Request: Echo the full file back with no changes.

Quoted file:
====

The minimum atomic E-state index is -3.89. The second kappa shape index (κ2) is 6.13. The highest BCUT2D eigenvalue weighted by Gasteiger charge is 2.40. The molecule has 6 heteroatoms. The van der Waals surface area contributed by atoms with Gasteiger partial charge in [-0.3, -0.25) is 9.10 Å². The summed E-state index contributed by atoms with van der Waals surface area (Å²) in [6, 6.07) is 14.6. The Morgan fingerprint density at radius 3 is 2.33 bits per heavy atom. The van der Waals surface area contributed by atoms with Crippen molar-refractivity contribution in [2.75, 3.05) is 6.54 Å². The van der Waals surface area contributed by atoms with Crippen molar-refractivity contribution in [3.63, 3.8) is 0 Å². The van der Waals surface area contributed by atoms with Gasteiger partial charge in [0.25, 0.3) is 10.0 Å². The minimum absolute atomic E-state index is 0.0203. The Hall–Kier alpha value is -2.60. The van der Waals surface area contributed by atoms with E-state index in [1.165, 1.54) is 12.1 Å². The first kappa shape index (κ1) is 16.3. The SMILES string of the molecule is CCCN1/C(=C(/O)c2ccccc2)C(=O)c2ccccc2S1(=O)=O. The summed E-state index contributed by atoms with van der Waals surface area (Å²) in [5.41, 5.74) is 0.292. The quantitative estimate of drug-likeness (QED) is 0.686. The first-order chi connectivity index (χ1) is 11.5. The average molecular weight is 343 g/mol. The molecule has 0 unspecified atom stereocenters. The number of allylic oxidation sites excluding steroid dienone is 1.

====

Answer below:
The minimum atomic E-state index is -3.89. The second kappa shape index (κ2) is 6.13. The highest BCUT2D eigenvalue weighted by Gasteiger charge is 2.40. The molecule has 6 heteroatoms. The van der Waals surface area contributed by atoms with Gasteiger partial charge in [-0.3, -0.25) is 9.10 Å². The summed E-state index contributed by atoms with van der Waals surface area (Å²) in [6, 6.07) is 14.6. The Morgan fingerprint density at radius 3 is 2.33 bits per heavy atom. The van der Waals surface area contributed by atoms with Crippen molar-refractivity contribution in [2.75, 3.05) is 6.54 Å². The van der Waals surface area contributed by atoms with Crippen molar-refractivity contribution in [3.63, 3.8) is 0 Å². The van der Waals surface area contributed by atoms with Gasteiger partial charge in [0.25, 0.3) is 10.0 Å². The minimum absolute atomic E-state index is 0.0203. The Hall–Kier alpha value is -2.60. The van der Waals surface area contributed by atoms with E-state index in [1.165, 1.54) is 12.1 Å². The first kappa shape index (κ1) is 16.3. The SMILES string of the molecule is CCCN1/C(=C(/O)c2ccccc2)C(=O)c2ccccc2S1(=O)=O. The summed E-state index contributed by atoms with van der Waals surface area (Å²) in [5.41, 5.74) is 0.292. The quantitative estimate of drug-likeness (QED) is 0.686. The first-order chi connectivity index (χ1) is 11.5. The average molecular weight is 343 g/mol. The molecule has 0 unspecified atom stereocenters. The number of allylic oxidation sites excluding steroid dienone is 1.